He didn't take Nebraska, but Ted Cruz has been dropping hints that he may restart his presidential bid, and news out of Texas leant a bit of momentum to that rumor. "We have a busy weekend planned," a source said to be familiar with Cruz's camp coyly tells Politico, which notes that the senator is due to give a speech at Texas' GOP convention, which starts Thursday in Dallas, and that he has dispatched a paid adviser there as well. The Cruz camp's supposed strategy: to influence Texas, and eight other state conventions happening this week, in picking a total of 389 delegates (about one-fifth of the total) so he can then get people he trusts to dump Trump and perhaps force a contested convention. One thing seemingly putting the kibosh on a reinvigorated run for Cruz, however: papers filed Wednesday—Gawker adds "papers for continued public humiliation"—with the Federal Election Commission and the Senate's Office of Public Letters, Breitbart reports.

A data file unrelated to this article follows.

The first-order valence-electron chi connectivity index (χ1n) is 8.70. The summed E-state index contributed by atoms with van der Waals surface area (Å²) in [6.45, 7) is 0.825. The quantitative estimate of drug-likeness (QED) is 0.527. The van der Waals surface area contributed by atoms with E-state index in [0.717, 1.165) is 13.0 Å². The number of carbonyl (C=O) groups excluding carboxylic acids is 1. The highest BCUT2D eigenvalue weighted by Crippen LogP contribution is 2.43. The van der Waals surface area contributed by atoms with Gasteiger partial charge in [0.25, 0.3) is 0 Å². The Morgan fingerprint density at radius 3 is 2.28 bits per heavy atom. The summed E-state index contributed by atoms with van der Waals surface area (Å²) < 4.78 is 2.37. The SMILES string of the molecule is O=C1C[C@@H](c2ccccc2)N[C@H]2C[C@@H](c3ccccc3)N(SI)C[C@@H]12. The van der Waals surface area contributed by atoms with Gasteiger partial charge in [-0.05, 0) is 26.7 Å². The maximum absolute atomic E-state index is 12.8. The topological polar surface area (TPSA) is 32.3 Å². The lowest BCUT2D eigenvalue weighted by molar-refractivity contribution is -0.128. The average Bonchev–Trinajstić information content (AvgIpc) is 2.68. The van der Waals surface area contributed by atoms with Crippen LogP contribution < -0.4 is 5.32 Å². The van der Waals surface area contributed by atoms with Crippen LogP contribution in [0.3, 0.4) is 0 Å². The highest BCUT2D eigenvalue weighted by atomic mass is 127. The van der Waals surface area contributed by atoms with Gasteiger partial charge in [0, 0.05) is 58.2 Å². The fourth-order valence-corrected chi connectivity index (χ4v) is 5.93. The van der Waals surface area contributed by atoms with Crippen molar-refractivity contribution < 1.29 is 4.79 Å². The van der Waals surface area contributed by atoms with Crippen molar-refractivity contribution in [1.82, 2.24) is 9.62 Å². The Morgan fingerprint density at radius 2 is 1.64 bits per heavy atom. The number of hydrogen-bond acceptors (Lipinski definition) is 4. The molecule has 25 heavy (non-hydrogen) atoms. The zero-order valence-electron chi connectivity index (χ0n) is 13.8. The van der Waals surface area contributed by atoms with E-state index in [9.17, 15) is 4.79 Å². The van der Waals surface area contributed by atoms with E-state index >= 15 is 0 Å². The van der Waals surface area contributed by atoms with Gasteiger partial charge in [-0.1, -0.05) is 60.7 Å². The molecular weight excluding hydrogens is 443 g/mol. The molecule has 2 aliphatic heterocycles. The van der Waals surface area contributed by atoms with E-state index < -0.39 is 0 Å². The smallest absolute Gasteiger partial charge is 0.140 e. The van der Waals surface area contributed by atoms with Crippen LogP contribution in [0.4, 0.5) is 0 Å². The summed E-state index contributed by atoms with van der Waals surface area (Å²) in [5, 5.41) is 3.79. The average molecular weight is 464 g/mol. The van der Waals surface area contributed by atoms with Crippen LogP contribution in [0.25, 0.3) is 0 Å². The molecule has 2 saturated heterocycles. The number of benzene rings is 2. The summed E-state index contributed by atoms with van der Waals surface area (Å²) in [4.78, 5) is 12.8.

The letter notes that, as of May 4, "Senator Ted Cruz is no longer a candidate for President of the United States. As of that date, his 2018 campaign for the United States Senate and his campaign committee Ted Cruz for Senate have been reactivated." That official reactivation means his Senate campaign committee can now raise money for a reelection bid, per NBC DFW. Cruz was also asked point-blank at a Wednesday press conference if he planned to vie for Senate again, per CNN, to which he simply responded, "Yes." Cruz was back at Capitol Hill Tuesday, warmly greeted by some with applause and fist bumps, but others, such as Senate Minority Leader Harry Reid and Sen. Chuck Schumer of New York, "were a few steps from Cruz but didn't seem to notice or care he was back," per CNN.